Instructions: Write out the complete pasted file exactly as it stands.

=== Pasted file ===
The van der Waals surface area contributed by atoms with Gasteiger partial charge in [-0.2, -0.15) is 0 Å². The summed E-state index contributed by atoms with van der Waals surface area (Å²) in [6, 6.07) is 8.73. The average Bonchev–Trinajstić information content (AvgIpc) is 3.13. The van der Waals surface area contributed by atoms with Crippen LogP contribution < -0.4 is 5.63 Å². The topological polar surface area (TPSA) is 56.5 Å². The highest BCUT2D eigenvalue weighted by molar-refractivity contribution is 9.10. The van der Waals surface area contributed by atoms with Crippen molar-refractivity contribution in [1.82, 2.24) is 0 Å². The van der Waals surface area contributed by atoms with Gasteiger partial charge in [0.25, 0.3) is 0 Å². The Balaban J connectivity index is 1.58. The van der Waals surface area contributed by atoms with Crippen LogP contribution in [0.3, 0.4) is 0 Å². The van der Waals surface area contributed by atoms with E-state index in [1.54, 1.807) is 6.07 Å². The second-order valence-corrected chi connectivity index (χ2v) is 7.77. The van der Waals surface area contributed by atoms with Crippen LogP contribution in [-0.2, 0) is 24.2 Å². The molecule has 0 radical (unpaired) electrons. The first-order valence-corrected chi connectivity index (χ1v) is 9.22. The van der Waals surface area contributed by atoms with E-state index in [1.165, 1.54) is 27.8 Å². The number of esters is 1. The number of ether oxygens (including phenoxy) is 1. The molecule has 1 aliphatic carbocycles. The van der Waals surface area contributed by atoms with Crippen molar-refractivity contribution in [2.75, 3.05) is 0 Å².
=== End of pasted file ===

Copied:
The van der Waals surface area contributed by atoms with Gasteiger partial charge in [-0.2, -0.15) is 0 Å². The summed E-state index contributed by atoms with van der Waals surface area (Å²) in [6, 6.07) is 8.73. The average Bonchev–Trinajstić information content (AvgIpc) is 3.13. The van der Waals surface area contributed by atoms with Crippen LogP contribution < -0.4 is 5.63 Å². The topological polar surface area (TPSA) is 56.5 Å². The highest BCUT2D eigenvalue weighted by molar-refractivity contribution is 9.10. The van der Waals surface area contributed by atoms with Crippen molar-refractivity contribution in [1.82, 2.24) is 0 Å². The van der Waals surface area contributed by atoms with Gasteiger partial charge in [0.25, 0.3) is 0 Å². The Balaban J connectivity index is 1.58. The van der Waals surface area contributed by atoms with Crippen LogP contribution in [0.3, 0.4) is 0 Å². The van der Waals surface area contributed by atoms with E-state index in [1.54, 1.807) is 6.07 Å². The second-order valence-corrected chi connectivity index (χ2v) is 7.77. The van der Waals surface area contributed by atoms with Crippen LogP contribution in [-0.2, 0) is 24.2 Å². The molecule has 0 radical (unpaired) electrons. The first-order valence-corrected chi connectivity index (χ1v) is 9.22. The van der Waals surface area contributed by atoms with E-state index in [1.165, 1.54) is 27.8 Å². The number of esters is 1. The number of ether oxygens (including phenoxy) is 1. The molecule has 1 aliphatic carbocycles. The van der Waals surface area contributed by atoms with Crippen molar-refractivity contribution in [2.75, 3.05) is 0 Å².